For a short period of time, during my school years, I took chess lessons. While I enjoyed the game I did not keep it up, probably because I was more inclined to less cerebral activities like football (soccer). The aspect of chess that I found most interesting is the need to think multiple steps ahead, to think through the implications of your next move and your opponent’s likely response… and beyond!
I try to apply the same thinking in my professional life. If I can think ahead a few moves then it means I can be better prepared for whatever might come my way. Obviously there are no crystal balls, but too often the future is very obvious and yet there are people who somehow always seem surprised!
“A first-rate Organizer is never in a hurry. He is never late. He always keeps up his sleeve a margin for the unexpected.” Arnold Bennett
Can you see yourself in any of these situations:
- The salesperson has one key contact in a client who gives them a significant amount of business. That person leaves, or retires, or gets promoted, or moves role… and “Surprise” the business dries up!
- The company relies on its technology to be its differentiator… but at some point someone else innovates faster. Surprise! The market for their solution is no longer popular.
- You have monthly work commitments and you have an upcoming vacation that will impact your ability to deliver. Surprise… you suddenly have to get the work done, at the last minute, before going on vacation!
- I make a commitment to deliver a speech at an upcoming conference, but procrastinate in writing it until “Surprise” the conference is in two days!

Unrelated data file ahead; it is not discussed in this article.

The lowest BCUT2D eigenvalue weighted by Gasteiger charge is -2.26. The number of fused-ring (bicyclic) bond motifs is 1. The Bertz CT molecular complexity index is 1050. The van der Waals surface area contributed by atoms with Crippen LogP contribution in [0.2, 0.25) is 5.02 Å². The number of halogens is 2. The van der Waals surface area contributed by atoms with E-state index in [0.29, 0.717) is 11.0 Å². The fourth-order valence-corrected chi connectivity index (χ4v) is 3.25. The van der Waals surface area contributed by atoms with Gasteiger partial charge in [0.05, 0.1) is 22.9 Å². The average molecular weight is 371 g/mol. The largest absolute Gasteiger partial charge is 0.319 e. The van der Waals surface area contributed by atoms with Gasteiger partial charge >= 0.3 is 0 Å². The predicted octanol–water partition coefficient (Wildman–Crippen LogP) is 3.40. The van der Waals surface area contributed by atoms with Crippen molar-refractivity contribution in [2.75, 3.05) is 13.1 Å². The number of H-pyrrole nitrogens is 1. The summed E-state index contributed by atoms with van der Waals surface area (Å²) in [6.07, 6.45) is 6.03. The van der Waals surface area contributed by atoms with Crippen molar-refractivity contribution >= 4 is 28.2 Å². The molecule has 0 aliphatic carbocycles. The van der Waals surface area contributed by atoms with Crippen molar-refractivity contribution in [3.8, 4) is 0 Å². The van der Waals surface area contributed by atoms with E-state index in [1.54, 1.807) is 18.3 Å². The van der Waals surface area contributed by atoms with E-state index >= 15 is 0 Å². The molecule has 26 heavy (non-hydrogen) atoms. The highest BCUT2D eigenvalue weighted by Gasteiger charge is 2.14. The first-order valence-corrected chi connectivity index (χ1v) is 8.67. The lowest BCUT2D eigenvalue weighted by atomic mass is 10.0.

- You want to lose some weight and get fitter before the warm weather arrives. You lay out a plan but there are so many “exception occasions” that “Surprise” your weight is not going down and your fitness not improving!
If you take time out to plan then you are far less likely to get surprised. Thinking ahead, or “planning” is critical for individuals and companies.
“A man who does not think and plan long ahead will find trouble right at his door.” Confucius
In sales you need “account plans” that will meet and exceed your quota targets with built-in allowance for anomalies. You need to ensure adequate account coverage, an understanding of the “players”, competition, opportunities and threats. Good account planning should result in few surprises.
As a company you need strategic plans that will map out your future, taking into account external and internal influences such as competition and regulatory change. You should collaborate with your management team, and consider using external advisors in the creation of these plans.
As an individual you need to plan your time, ensuring that you get to complete the things you both need, and want, to do. A good plan will allow for both work and personal goals, assuring the right kind of life balance that suits your situation.
If you let your days drive you, instead of you driving your days you are bound to get more surprises than necessary!
Kevin Dee is Chairman and founder of Eagle (a Professional Staffing Company)
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